Myanmar to free 452 prisoners ahead of Obama visit

YANGON Thu Nov 15, 2012 10:49am IST

Myo Min, a 36-year-old electrical repairman, poses for a photo at the doors of a house in Yangon May 25, 2012. REUTERS/Damir Sagolj

Myo Min, a 36-year-old electrical repairman, poses for a photo at the doors of a house in Yangon May 25, 2012.

Credit: Reuters/Damir Sagolj

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YANGON (Reuters) - Myanmar will free 452 prisoners, including an unspecified number of dissidents according to the government, in an apparent goodwill gesture days ahead of a historic visit to the former military state by U.S. President Barack Obama.

State media said the prisoners would be freed with the "intent to help promote goodwill and the bilateral relationship". A Home Ministry official said "prisoners of conscience" would be among them but declined to say how many.

The Assistance Association for Political Prisoners (AAPP) said it was making checks but it had yet to hear of a single political detainee being released.

Families are often told by the authorities to prepare for the release of prisoners who can be in jails in distant provinces, but AAPP representative Bo Kyi said he was not aware of any being given such notice on this occasion.

Over the past year, Myanmar, also known as Burma, has introduced the most sweeping reforms in the former British colony since a 1962 military coup. A semi-civilian government stacked with former generals has allowed elections, eased rules on protests, relaxed censorship and freed some dissidents.

The United States has called for the release of all remaining political prisoners but Myanmar has failed to do that.

About 700 were freed between May 2011 and July 2012. An amnesty was announced in September but it included only 88 dissidents, the AAPP said, leaving several hundred behind bars.

The timing of the latest amnesty is significant.

Obama will become the first U.S. president to visit Myanmar when he travels there during a November 17-20 tour of Southeast Asia that will also take in Thailand and Cambodia.

He is due to meet President Thein Sein on Monday but the U.S. president risks criticism for rewarding the new government too soon, especially with political prisoners still behind bars and after security forces failed to prevent ethnic violence in the west of the country.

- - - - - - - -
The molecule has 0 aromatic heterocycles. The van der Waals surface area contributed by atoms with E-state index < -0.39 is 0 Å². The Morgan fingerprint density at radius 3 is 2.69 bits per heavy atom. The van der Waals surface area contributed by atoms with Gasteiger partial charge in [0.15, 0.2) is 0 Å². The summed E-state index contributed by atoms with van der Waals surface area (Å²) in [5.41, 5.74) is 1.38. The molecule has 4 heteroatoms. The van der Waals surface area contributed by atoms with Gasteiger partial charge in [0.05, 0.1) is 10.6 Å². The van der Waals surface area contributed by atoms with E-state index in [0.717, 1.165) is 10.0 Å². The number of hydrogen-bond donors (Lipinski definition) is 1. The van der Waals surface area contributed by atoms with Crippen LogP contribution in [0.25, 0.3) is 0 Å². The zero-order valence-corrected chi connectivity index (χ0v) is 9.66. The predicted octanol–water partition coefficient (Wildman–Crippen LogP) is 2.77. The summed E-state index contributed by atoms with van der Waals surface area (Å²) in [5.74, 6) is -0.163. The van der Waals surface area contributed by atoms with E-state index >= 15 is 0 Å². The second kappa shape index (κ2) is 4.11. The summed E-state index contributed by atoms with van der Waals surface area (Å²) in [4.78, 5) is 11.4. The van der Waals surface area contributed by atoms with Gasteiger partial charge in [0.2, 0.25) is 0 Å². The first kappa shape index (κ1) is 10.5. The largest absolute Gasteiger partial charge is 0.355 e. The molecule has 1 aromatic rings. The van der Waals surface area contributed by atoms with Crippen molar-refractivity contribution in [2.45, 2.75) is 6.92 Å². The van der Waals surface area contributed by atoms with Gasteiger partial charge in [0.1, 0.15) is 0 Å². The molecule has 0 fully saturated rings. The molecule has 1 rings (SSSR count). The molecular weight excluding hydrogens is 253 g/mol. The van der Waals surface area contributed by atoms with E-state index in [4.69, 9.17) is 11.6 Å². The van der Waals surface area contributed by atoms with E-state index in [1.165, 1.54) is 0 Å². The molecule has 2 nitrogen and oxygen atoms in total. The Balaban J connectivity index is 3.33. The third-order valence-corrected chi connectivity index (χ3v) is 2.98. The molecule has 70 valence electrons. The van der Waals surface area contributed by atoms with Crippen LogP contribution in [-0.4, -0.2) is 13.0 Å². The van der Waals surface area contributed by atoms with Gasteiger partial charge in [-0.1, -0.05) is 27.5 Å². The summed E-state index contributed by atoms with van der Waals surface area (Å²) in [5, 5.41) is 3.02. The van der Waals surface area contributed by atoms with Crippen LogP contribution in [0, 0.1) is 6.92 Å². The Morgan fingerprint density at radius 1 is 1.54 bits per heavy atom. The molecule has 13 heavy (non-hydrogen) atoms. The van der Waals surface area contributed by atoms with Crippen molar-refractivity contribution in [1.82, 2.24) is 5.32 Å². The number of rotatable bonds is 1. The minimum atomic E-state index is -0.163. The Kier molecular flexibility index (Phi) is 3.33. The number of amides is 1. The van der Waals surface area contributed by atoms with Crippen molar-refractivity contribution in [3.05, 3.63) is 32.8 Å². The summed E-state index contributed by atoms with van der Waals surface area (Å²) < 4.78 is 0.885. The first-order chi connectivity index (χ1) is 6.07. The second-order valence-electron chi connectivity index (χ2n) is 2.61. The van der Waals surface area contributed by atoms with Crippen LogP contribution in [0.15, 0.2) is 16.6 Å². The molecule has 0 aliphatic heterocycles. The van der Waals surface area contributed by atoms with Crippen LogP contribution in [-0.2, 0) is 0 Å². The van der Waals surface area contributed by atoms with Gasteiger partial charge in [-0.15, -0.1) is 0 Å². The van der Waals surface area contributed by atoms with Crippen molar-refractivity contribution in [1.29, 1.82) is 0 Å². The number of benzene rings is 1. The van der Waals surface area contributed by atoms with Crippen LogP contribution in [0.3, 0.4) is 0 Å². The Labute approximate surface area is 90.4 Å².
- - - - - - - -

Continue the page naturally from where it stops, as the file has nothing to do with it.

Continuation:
International human rights activists met senior White House officials in Washington this week to press Obama to take a tough line with leaders in both Myanmar and Cambodia during his Southeast Asia tour.

The election of democracy champion Aung San Suu Kyi, a former political prisoner, to parliament in April helped to transform Myanmar's pariah image and persuade the West to begin rolling back sanctions after a year of reforms.

The United States eased sanctions on Myanmar this year in recognition of the political and economic change, and many U.S. companies are looking at starting operations in the country located between China and India, with its abundant resources and low-cost labour.

Obama has sought to consolidate ties and reinforce U.S. influence across Asia in what officials have described as a policy "pivot" toward the region as wars in Iraq and Afghanistan wind down.

Myanmar grew close to China during its decades of isolation, reinforced by Western sanctions over its poor human rights record, but it is now seeking to expand relations with the West.

On Tuesday, about half a dozen human rights activists took part in the talks at the White House, which included Samantha Power, a top Obama adviser and outspoken expert on genocide.

Power, considered a "humanitarian hawk" within the administration, wrote a blog on the White House website last week signalling that Obama would use the Myanmar trip to pressure the government to do more on human rights.

The activists left the White House meeting satisfied that Obama intended to push hard on human rights and political and economic reform in closed-door talks with the Myanmar president and in his public remarks, including a speech.

(Additional reporting by Andrew R.C. Marshall in Bangkok; Writing by Jason Szep; Editing by Alan Raybould and Robert Birsel)

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